(b) All the rights formerly vested in the holder in respect of the excess of the land shall in the commencement of this Act be extinguished and the excess of the land shall be taken over by the Governor and administered as provided in this Act
(a) One plot or portion not exceeding 1/2 hectare in area shall continue to be held by such a person as if a right of occupancy had been granted to him by the Governor in respect of that plot or portion; and
(b) The remainder of the land (so considered together) in excess of 1/2 hectare shall be taken over by the Governor and administered in accordance with this Act and the rights formerly vested in the holder in respect of such land shall be extinguished.
Thus, by virtue of Section 34(2) of the Land Use Act, where the land is developed, it shall continue to be held by the person in whom it was vested immediately before the commencement of the land Use Act as if the holder of the land was the holder of a Statutory right of occupancy issued by the Governor under the Land Use Act – see Orianzi V. Att.-Gen., Rivers State (2017) 6 NWLR (Pt. 1561) 224 SC”. PER A.A.AUGIE, J.S.C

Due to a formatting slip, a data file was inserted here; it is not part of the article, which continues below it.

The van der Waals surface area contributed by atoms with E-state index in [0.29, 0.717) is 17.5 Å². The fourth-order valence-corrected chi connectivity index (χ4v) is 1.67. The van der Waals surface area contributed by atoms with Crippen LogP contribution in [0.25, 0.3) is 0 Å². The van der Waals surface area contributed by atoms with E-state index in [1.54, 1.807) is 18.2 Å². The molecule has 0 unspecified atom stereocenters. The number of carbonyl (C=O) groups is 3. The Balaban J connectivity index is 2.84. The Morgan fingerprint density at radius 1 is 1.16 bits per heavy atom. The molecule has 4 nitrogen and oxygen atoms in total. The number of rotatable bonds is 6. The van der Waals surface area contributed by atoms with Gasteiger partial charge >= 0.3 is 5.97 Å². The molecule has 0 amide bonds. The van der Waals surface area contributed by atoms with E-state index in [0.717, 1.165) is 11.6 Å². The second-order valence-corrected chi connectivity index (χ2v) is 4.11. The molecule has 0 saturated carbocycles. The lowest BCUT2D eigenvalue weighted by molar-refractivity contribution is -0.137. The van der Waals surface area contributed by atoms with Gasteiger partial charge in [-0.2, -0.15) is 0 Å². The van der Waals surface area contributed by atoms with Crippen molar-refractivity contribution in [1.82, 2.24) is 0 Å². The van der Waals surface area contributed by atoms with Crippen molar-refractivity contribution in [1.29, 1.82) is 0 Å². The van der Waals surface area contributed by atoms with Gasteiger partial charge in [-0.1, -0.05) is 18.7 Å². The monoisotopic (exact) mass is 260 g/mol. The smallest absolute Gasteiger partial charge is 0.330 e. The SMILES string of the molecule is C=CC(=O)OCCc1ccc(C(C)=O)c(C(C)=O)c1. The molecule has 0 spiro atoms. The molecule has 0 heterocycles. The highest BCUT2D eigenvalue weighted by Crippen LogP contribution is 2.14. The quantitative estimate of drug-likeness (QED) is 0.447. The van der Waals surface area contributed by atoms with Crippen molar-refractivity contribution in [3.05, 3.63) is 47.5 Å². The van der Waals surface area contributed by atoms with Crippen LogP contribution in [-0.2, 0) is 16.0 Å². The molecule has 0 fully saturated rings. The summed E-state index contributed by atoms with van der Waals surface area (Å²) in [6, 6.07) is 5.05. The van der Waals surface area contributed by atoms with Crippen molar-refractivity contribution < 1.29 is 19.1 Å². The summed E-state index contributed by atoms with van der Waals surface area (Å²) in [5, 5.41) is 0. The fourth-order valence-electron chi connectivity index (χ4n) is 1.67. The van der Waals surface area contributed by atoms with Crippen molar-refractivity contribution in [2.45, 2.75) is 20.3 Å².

RIGHT OF OCCUPANCY – WHETHER THE GRANT OF A DEEMED RIGHT OF OCCUPANCY REMAINS VALID UPON A SUBSEQUENT EXPRESS GRANT OF A RIGHT OF OCCUPANCY OVER A PARCEL OF LAND
“The position of the law on the subject is that where a person owns a deemed right of occupancy over a parcel of land by virtue of Section 34 (2) of the Land Use Act, he is entitled to same rights available to a holder of a statutory right of occupancy.